As we have mentioned before, it is not enough to look at the “least worst” offerings by Big Food/Big Soda companies in an attempt to justify ties with health organizations. It is also important to look at behaviors and common practices.
The food industry has patted itself on the back for years for countless pledges and promises to decrease advertisements of unhealthy foods to children. By its account, it has made tremendous strides.
“But it’s too soon to give the industry a congratulatory high-five, according to Dale Kunkel, a professor emeritus of communications at the University of Arizona and one of the authors of [a recent] study,” NPR reports.
Kunkel and some of his colleagues decided to look into the matter further. Their results were published in the American Journal of Preventive Medicine.
“Kunkel and his co-authors used a food-grading system known as “Go” (good to eat every day), “Slow” (good to eat a few times a week) and “Whoa” (eat only on occasion) to evaluate the kinds of foods advertised to kids.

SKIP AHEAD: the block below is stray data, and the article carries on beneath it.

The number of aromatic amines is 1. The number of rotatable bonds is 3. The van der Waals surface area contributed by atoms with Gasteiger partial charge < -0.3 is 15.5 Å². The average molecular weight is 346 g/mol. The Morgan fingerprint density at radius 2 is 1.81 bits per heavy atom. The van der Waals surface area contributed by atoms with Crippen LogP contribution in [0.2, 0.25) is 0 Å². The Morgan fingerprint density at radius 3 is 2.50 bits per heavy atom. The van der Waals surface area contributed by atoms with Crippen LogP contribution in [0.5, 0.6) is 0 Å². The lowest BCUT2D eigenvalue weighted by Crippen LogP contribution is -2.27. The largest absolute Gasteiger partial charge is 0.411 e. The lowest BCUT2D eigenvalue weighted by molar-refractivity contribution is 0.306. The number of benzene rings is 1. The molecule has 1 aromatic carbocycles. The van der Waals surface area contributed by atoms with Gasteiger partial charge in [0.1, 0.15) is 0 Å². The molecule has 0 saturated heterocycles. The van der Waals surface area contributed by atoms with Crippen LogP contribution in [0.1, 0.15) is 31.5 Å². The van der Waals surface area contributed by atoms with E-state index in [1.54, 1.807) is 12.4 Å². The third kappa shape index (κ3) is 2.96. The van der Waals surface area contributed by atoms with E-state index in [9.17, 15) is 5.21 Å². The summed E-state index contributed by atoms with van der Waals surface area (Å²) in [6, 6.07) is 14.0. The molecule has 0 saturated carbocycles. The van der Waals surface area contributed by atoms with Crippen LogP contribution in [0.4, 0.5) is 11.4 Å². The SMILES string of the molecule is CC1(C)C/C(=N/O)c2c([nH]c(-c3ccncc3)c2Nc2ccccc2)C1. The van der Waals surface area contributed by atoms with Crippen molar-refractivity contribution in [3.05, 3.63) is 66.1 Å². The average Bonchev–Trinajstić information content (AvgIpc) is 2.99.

Their analysis shows that in 2013, 75 percent of food ads targeted toward children by companies participating in the initiative “promoted products in the poorest nutritional category.”
Simply put, most foods marketed on TV to kids are “Whoa” foods. Companies may be reducing the amount of sugar or sodium in their products, or shaving down portion sizes, but they’re still not promoting nutrient-dense “Go” foods.”
It would surely help if health organizations like the Academy of Nutrition and Dietetics expressed their disappointment at industry’s poor attempts at self-regulations. Perhaps that would be easier if ties to, and funding from, industry wasn’t a factor.